News Release

STFC technology drives more efficient cryoEM imaging

New 100 keV CryoEM camera launching with collaborations from STFC, RFI and Quantum Detectors

Business Announcement

The Rosalind Franklin Institute

A new generation of detector, based on technology developed by UK Research and Innovation (UKRI), is set to transform the field of electron cryo-microscopy.

Technology developed by the Science and Technology Facilities Council (STFC) in partnership with the Rosalind Franklin Institute and MRC Laboratory of Molecular Biology (MRC LMB) is being brought to market by Quantum Detectors.

Electron cryo-microscopy, also known as cryoEM, uses precision high energy beams of electrons rather than visible light to study the structure of biological samples at cryogenic temperatures to achieve imaging at the atomic level.

The innovative detector technology developed by STFC's Technology department will eventually lead to cryoEM techniques becoming available to non-specialist laboratories while specialist laboratories can undertake more complex work, raising the standards of research across the board.

Until now, the leading industry standard cryoEM systems have all required huge amounts of power. The standard systems operate with 300keV electron sources and are complex, specialised machines that are only available in specialist microscopy centres.

Recently, pioneering scientists demonstrated that similar imaging resolutions could be achieved with electrons at a much lower energy of 100keV.

The new commercial venture with Quantum Detectors aims to provide a detector which can aid in radically simplifying the microscope design. This will ultimately make the technique much more accessible and widely-used across science and industry.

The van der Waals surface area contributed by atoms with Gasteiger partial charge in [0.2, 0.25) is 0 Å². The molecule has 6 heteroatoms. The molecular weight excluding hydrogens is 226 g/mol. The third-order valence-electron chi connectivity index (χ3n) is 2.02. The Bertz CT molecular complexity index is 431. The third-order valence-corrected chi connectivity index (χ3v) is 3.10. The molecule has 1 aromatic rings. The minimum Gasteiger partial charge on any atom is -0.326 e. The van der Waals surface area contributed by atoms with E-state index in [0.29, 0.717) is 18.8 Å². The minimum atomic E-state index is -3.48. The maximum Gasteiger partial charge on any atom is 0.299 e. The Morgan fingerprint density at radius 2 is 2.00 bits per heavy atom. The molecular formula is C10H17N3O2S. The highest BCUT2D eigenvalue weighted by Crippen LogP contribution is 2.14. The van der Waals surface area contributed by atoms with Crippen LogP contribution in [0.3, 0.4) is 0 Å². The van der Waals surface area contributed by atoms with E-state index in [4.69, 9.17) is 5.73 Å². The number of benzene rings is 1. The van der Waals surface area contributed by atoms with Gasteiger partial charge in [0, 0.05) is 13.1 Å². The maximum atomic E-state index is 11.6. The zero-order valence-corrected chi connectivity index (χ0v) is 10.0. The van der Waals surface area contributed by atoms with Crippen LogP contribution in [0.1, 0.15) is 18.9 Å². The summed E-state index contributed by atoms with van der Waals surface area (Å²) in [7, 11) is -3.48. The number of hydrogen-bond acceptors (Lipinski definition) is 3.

Dr Barbara Ghinelli, STFC's Director of Campus Development and Clusters and a Rosalind Franklin Board Member, said:

"This is an excellent example of how the research base and industry can come together to develop and commercialise world-leading technology that will benefit society."

STFC's Technology department developed the technology in consultation with cryoEM pioneer and Nobel Prize winner, Dr Richard Henderson and MRC Laboratory of Molecular Biology (MRC LMB) group leader Dr Chris Russo.

Dr Hazel Housden, the Rosalind Franklin Institute's Innovation and Translation Manager, said:

"This is an exciting step forward in the democratisation of the cryoEM technology. It will make the technique accessible to everyday laboratories, allowing many more researchers to obtain high resolution images of their own biological samples in-house, and free up specialist labs to undertake more complex research and development work. We are looking forward to seeing the great discoveries that will come from this revolution."

The Quantum C100 detector, based on innovative work at STFC, has been optimised for 100 keV and has been developed as a key component to facilitate economic access of the emerging field of imaging around the world.

Roger Goldsbrough, CEO of Quantum Detectors, said: